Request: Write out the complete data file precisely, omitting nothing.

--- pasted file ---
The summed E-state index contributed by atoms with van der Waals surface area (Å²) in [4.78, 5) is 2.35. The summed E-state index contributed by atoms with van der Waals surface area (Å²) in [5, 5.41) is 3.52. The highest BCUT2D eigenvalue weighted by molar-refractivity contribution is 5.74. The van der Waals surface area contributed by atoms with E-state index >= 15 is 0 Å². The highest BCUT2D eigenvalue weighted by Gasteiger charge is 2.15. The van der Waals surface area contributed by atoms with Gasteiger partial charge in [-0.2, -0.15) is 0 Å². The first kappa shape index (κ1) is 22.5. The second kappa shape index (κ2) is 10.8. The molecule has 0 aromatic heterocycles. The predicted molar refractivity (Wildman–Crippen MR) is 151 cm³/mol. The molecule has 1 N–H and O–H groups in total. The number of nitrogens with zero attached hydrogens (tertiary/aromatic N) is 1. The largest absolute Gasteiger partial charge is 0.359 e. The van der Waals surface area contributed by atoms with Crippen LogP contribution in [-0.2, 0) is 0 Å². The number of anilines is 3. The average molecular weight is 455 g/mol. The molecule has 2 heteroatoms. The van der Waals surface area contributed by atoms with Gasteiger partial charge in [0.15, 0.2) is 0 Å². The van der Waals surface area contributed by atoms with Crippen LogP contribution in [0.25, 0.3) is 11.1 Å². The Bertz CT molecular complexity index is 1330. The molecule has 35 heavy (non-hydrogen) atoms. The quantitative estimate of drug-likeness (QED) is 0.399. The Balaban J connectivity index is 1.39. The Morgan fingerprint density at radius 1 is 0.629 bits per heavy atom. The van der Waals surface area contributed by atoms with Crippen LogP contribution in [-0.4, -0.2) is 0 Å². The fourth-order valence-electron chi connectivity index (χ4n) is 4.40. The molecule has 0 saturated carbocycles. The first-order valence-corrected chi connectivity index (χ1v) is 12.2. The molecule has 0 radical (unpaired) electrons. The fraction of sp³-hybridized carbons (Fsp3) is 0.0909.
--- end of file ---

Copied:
The summed E-state index contributed by atoms with van der Waals surface area (Å²) in [4.78, 5) is 2.35. The summed E-state index contributed by atoms with van der Waals surface area (Å²) in [5, 5.41) is 3.52. The highest BCUT2D eigenvalue weighted by molar-refractivity contribution is 5.74. The van der Waals surface area contributed by atoms with E-state index >= 15 is 0 Å². The highest BCUT2D eigenvalue weighted by Gasteiger charge is 2.15. The van der Waals surface area contributed by atoms with Gasteiger partial charge in [-0.2, -0.15) is 0 Å². The first kappa shape index (κ1) is 22.5. The second kappa shape index (κ2) is 10.8. The molecule has 0 aromatic heterocycles. The predicted molar refractivity (Wildman–Crippen MR) is 151 cm³/mol. The molecule has 1 N–H and O–H groups in total. The number of nitrogens with zero attached hydrogens (tertiary/aromatic N) is 1. The largest absolute Gasteiger partial charge is 0.359 e. The van der Waals surface area contributed by atoms with Crippen LogP contribution in [-0.2, 0) is 0 Å². The number of anilines is 3. The average molecular weight is 455 g/mol. The molecule has 2 heteroatoms. The van der Waals surface area contributed by atoms with Gasteiger partial charge in [0.15, 0.2) is 0 Å². The van der Waals surface area contributed by atoms with Crippen LogP contribution in [0.25, 0.3) is 11.1 Å². The Bertz CT molecular complexity index is 1330. The molecule has 35 heavy (non-hydrogen) atoms. The quantitative estimate of drug-likeness (QED) is 0.399. The Balaban J connectivity index is 1.39. The Morgan fingerprint density at radius 1 is 0.629 bits per heavy atom. The van der Waals surface area contributed by atoms with Crippen LogP contribution in [-0.4, -0.2) is 0 Å². The fourth-order valence-electron chi connectivity index (χ4n) is 4.40. The molecule has 0 saturated carbocycles. The first-order valence-corrected chi connectivity index (χ1v) is 12.2. The molecule has 0 radical (unpaired) electrons. The fraction of sp³-hybridized carbons (Fsp3) is 0.0909.